Insecure Operation on Windows Junction / Mount Point
The software opens a file or directory, but it does not properly prevent the name from being associated with a junction or mount point to a destination that is outside of the intended control sphere.
Depending on the intended action being performed, this could allow an attacker to cause the software to read, write, delete, or otherwise operate on unauthorized files.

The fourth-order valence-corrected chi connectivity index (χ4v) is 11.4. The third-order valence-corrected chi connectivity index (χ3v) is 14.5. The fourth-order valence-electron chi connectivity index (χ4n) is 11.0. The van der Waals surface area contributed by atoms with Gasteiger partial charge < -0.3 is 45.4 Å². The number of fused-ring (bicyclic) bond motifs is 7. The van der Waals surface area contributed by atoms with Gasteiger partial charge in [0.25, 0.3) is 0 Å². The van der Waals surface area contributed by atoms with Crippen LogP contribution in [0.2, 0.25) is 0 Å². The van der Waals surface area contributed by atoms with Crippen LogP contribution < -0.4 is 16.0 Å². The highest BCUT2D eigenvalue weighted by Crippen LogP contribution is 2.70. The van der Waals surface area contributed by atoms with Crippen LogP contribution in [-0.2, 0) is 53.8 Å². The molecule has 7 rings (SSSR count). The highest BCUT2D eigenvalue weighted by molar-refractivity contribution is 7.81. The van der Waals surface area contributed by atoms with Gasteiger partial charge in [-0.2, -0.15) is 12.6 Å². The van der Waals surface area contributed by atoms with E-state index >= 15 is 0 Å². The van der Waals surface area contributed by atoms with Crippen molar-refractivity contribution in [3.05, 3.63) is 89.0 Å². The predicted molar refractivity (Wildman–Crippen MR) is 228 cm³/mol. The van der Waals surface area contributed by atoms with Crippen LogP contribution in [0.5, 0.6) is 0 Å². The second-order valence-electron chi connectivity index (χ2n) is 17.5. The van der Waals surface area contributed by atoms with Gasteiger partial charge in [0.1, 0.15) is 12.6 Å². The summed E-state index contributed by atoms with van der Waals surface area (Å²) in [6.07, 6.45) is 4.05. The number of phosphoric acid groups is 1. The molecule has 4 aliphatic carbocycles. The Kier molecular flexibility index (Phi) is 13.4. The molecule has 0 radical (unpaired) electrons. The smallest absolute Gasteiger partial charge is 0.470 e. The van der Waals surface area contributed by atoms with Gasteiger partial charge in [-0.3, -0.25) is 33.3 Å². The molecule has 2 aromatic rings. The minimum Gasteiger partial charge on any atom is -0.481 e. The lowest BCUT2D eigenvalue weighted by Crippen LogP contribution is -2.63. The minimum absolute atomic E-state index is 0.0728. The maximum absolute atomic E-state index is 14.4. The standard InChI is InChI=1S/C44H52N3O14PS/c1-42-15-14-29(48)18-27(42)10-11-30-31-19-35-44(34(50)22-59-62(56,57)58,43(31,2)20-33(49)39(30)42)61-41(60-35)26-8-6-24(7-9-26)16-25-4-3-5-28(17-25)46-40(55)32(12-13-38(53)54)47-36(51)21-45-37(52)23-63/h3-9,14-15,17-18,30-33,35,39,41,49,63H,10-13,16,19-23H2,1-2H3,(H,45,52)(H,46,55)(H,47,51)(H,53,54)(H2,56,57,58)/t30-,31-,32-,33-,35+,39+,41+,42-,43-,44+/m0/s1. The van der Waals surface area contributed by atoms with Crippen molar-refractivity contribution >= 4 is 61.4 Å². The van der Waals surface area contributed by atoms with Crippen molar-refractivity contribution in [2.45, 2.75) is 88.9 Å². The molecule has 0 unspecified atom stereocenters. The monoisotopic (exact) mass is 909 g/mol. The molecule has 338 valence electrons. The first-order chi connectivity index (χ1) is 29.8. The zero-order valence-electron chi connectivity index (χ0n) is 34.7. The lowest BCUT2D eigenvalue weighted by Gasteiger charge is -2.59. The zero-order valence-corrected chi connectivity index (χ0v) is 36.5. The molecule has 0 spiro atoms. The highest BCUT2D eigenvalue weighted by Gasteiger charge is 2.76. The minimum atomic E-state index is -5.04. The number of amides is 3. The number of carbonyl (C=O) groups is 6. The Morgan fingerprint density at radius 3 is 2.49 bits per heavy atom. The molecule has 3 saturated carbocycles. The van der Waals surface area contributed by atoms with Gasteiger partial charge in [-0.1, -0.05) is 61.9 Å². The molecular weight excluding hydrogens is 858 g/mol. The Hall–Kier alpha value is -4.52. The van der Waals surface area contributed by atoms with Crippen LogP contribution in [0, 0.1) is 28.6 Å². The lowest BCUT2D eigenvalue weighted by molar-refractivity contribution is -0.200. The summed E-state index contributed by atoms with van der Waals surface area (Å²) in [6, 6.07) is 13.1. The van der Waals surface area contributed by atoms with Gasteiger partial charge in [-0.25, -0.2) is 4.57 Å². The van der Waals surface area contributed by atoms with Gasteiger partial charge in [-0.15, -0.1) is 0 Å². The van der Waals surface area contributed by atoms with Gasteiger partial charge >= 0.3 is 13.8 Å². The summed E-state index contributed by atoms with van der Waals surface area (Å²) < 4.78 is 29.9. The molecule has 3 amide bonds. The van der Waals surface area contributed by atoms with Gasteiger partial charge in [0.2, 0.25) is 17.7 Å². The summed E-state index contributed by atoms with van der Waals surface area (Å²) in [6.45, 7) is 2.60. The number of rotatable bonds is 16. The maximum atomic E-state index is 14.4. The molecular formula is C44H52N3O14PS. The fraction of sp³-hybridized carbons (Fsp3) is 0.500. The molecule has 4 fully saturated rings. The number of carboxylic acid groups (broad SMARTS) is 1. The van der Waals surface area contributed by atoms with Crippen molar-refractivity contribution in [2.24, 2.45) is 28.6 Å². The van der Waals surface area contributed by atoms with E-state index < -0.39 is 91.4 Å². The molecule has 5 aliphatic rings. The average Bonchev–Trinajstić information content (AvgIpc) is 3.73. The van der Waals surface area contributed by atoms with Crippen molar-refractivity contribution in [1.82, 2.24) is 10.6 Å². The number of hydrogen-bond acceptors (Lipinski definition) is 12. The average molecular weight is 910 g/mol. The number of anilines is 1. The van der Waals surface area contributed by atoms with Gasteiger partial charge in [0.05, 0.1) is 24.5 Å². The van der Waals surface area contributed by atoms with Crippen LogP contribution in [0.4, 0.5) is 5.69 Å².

In Windows, NTFS5 allows for file system objects called reparse points. Applications can create a hard link from one directory to another directory, called a junction point. They can also create a mapping from a directory to a drive letter, called a mount point. If a file is used by a privileged program, but it can be replaced with a hard link to a sensitive file (e.g., AUTOEXEC.BAT), an attacker could excalate privileges. When the process opens the file, the attacker can assume the privileges of that process, tricking the privileged process to read, modify, or delete the sensitive file, preventing the program from accurately processing data. Note that one can also point to registries and semaphores.
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